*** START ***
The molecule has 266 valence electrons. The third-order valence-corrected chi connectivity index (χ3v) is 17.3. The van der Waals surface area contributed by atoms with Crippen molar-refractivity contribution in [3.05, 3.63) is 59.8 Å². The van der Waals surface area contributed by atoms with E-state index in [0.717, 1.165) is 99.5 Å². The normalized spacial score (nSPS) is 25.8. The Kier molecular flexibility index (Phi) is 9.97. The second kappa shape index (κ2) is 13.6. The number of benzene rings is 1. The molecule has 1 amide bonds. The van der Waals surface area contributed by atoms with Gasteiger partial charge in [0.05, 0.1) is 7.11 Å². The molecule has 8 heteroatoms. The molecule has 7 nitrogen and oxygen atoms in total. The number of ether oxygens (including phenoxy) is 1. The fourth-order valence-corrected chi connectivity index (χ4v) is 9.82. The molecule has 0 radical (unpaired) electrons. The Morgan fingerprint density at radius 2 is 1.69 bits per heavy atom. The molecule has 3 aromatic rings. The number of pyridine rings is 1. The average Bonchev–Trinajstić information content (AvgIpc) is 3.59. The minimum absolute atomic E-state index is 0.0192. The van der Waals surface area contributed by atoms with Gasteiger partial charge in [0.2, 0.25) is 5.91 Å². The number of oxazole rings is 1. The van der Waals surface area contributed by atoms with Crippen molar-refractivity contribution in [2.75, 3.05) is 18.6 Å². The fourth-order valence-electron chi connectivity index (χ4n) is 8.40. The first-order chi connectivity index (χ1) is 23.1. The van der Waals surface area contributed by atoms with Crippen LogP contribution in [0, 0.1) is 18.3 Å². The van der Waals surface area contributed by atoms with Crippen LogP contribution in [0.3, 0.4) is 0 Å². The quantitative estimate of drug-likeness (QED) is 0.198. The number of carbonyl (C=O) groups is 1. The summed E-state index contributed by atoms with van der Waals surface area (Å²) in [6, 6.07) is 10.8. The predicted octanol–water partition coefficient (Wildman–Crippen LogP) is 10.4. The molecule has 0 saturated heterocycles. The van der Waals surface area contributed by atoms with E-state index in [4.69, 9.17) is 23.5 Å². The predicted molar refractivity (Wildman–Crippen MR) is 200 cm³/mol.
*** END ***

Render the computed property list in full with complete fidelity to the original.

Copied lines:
The molecule has 266 valence electrons. The third-order valence-corrected chi connectivity index (χ3v) is 17.3. The van der Waals surface area contributed by atoms with Crippen molar-refractivity contribution in [3.05, 3.63) is 59.8 Å². The van der Waals surface area contributed by atoms with E-state index in [0.717, 1.165) is 99.5 Å². The normalized spacial score (nSPS) is 25.8. The Kier molecular flexibility index (Phi) is 9.97. The second kappa shape index (κ2) is 13.6. The number of benzene rings is 1. The molecule has 1 amide bonds. The van der Waals surface area contributed by atoms with Gasteiger partial charge in [0.05, 0.1) is 7.11 Å². The molecule has 8 heteroatoms. The molecule has 7 nitrogen and oxygen atoms in total. The number of ether oxygens (including phenoxy) is 1. The fourth-order valence-corrected chi connectivity index (χ4v) is 9.82. The molecule has 0 radical (unpaired) electrons. The Morgan fingerprint density at radius 2 is 1.69 bits per heavy atom. The molecule has 3 aromatic rings. The number of pyridine rings is 1. The average Bonchev–Trinajstić information content (AvgIpc) is 3.59. The minimum absolute atomic E-state index is 0.0192. The van der Waals surface area contributed by atoms with Gasteiger partial charge in [0.2, 0.25) is 5.91 Å². The number of oxazole rings is 1. The van der Waals surface area contributed by atoms with Crippen molar-refractivity contribution in [2.75, 3.05) is 18.6 Å². The fourth-order valence-electron chi connectivity index (χ4n) is 8.40. The first-order chi connectivity index (χ1) is 23.1. The van der Waals surface area contributed by atoms with Crippen LogP contribution in [0, 0.1) is 18.3 Å². The van der Waals surface area contributed by atoms with Crippen LogP contribution in [0.3, 0.4) is 0 Å². The quantitative estimate of drug-likeness (QED) is 0.198. The number of carbonyl (C=O) groups is 1. The summed E-state index contributed by atoms with van der Waals surface area (Å²) in [6, 6.07) is 10.8. The predicted octanol–water partition coefficient (Wildman–Crippen LogP) is 10.4. The molecule has 0 saturated heterocycles. The van der Waals surface area contributed by atoms with E-state index in [4.69, 9.17) is 23.5 Å². The predicted molar refractivity (Wildman–Crippen MR) is 200 cm³/mol.